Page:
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The yellow and red varieties may be the most suitable for the area

Spain: Interest raised in kiwiberries in Huelva

It's been 25 years since Juan Carlos García Rubio started cultivating kiwiberries (or dwarf kiwis), and in that time, he has not stopped experimenting with different varieties and field management techniques. The technician is a member of the Agroforestry Experimentation and Demonstration Area of ​​the Regional Agri-food Research Service (Serida) of the Asturian Council of Agriculture and Livestock, and has participated in the 30th Agricultural and Environmental Technical Conference of Lucena del Puerto. His seminar about the crop has aroused great interest among growers in the County.

Juan Carlos García believes that the kiwiberry varieties that could best adapt to the weather conditions of the province of Huelva are the yellow or red. These are also the ones that could be more successful in the market, since they are sweeter than the green, which usually have a sour taste.

These kiwiberry varieties don't need many hours of cold and are sensitive to PSA. However, they are usually part of the so-called club crops, which means that they their plantation is restricted, as explained by the Asturian technician.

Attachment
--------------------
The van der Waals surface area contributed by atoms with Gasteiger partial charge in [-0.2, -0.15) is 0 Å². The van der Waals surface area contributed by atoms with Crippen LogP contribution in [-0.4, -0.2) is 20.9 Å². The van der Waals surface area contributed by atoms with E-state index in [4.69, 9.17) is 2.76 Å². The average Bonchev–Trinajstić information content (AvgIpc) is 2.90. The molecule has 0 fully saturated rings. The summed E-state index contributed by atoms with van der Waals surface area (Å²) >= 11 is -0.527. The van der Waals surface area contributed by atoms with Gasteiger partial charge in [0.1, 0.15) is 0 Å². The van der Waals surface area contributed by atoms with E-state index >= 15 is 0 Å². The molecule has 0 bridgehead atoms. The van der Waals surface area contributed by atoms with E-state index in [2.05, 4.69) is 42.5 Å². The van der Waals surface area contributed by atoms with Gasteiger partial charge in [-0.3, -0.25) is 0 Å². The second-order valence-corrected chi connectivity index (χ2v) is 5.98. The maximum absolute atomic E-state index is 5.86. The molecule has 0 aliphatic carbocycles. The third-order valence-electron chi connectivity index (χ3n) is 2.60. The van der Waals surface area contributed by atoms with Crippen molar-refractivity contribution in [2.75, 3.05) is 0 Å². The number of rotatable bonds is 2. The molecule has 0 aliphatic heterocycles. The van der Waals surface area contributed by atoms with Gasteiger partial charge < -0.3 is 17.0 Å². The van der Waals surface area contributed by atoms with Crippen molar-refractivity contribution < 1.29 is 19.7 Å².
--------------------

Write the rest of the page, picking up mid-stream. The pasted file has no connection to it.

In Spain, there are hardly any kiwiberry plantations. It is a very new crop, introduced in Europe through Poland, where "you can find many of the existing varieties and the most interesting ones," said García. Kiwiberries arrived to Galicia from this Eastern European country, and some plants arrived to the Serida from there at the end of the last century.

In Huelva, kiwiberry plantations may need shade nettings for protection against the high temperatures recorded during the summer months. The harvest in Asturias takes place between mid-August and October, but in Huelva, the fruit should become ripe earlier.

The most important consumer markets are the Anglo-Saxon and Asian countries, although consumption is expected to grow with the use of snack containers, which have become really popular across Europe. However, Juan Carlos Rubio points out that "the growth will not be comparable to that expected, for example, for blueberries."


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